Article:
Saturday, July 9, 2011

Pen and Ink

I talk a lot here about my process of writing. Partially because I'm still early career, and so I'm still figuring out exactly what my process is (or at least what it is right now), and partially as a way of sharing those experiences with other people starting out in the field - writing can feel less lonely when you have proof that you're not the only one who can get multiple rejection letters in a week, or who has days where it seems like the only words you write are the wrong ones. And usually when I talk about process, I talk about how I survive those things, and then pick up my pen the next day.

But since it has been a question very frequently asked of late, today I am going to talk about the fact that when I say "pick up my pen the next day" I mean that literally.

Yes, gentle reader, I write by hand. Preferably onto a moleskine notebook (soft cover, largest size, unlined) very nearly always with a fountain pen (I have a couple of different kinds, and since I have minuscule handwriting, fine nib.) I write my first drafts by hand - even of my dissertation and my other academic writing. When it comes time to revise, I print out a copy, and make my revisions by hand.

Why, in this age of technological ease and the wonder of Scrivener do I do this? I do it for the only reason a writer ought to adhere to any part of her process: this is what works best for me.

Writing by hand helps me think - I hear the characters' voices better, and I have a better feel for the shape of the story. I cannot explain why this is, I only know that it is true. In fact, the very few (seriously, count on one hand and have fingers left over few) times I have ever drafted onto the computer have been stories or scenes that I knew I'd back down from writing if I thought about them too much in the initial draft.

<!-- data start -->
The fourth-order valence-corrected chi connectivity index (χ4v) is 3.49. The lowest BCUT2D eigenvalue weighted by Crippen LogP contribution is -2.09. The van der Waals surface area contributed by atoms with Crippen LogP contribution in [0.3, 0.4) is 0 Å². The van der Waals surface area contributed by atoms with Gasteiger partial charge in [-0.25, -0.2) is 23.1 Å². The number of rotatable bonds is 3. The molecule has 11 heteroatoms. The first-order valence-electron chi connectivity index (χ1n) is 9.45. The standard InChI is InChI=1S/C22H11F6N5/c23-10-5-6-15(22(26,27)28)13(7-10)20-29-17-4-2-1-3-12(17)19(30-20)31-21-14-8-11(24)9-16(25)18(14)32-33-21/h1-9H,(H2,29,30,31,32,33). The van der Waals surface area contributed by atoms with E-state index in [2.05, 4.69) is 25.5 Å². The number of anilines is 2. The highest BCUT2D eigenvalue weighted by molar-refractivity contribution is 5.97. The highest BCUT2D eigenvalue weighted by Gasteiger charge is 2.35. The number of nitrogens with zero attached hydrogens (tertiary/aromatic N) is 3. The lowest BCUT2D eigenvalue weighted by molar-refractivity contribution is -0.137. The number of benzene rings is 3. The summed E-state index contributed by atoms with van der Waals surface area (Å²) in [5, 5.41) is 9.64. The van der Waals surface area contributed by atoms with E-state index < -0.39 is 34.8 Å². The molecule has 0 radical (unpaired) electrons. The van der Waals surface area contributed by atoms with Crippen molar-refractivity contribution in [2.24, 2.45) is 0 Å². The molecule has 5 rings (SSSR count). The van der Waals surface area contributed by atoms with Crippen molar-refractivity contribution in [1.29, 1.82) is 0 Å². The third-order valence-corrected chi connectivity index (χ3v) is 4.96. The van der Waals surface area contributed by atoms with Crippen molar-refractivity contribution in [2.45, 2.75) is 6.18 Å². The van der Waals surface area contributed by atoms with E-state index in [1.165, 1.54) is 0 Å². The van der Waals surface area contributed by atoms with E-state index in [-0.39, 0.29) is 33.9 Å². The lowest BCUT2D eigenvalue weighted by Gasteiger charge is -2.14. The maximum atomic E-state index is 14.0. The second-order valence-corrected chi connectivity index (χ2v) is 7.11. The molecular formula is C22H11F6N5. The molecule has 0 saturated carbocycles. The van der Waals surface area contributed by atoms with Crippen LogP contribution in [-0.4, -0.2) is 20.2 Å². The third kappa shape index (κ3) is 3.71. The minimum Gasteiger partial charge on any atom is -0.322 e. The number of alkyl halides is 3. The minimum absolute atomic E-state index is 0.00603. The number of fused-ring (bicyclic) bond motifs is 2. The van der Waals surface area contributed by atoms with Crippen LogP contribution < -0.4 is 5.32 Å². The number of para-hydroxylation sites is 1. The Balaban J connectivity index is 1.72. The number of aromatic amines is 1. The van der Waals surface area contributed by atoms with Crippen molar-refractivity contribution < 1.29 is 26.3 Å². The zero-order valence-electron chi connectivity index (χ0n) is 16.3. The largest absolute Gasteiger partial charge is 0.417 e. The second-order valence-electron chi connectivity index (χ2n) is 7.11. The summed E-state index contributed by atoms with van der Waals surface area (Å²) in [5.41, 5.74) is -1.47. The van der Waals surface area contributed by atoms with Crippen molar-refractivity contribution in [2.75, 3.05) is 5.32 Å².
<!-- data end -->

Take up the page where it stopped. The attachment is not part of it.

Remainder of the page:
I use a fountain pen generally because I like the feel of the physical act of writing with one, and because I have a weird thing about using particular colors of ink for particular projects. Fountain pens offer the greatest variety of colors (I particularly love J. Herbin ink) and when I'm using a regular pen I like the Sakura gelly rolls for the same reasons - I like the feel of writing with it, and there's a good range of colors.

First drafts (what I tend to call draft zero) go in notebooks, and only on one side of the page - I leave the opposite blank in case I need to insert text, or so I have a place to stick the post its on which I write notes to myself about things I need to think about or change when I revise. The writing doesn't go into the computer until I have a complete draft (short story) or until I've changed enough of what I've written that I need to reorganize and check in with my story before I can move forward (usually about 1/3 of the way into the zero draft of a novel). Then I revise on the print outs.

Usually when I talk about handwriting, I get the "wouldn't it be easier to just do it on the computer the first time?" question, quickly followed by "how do you save your data?" Well, no, it wouldn't be easier, not for me, to compose on the computer. I've tried, particularly after the shoulder injury that meant choosing between my fencing career and my writing one. And the transfer between notebook and computer also serves as my first edit, so I'm not really adding an extra step for myself. As for saving data, well, yes, if my house catches on fire before I get the story out of the notebook and into the computer, then I have some problems. But otherwise, it's pretty safe.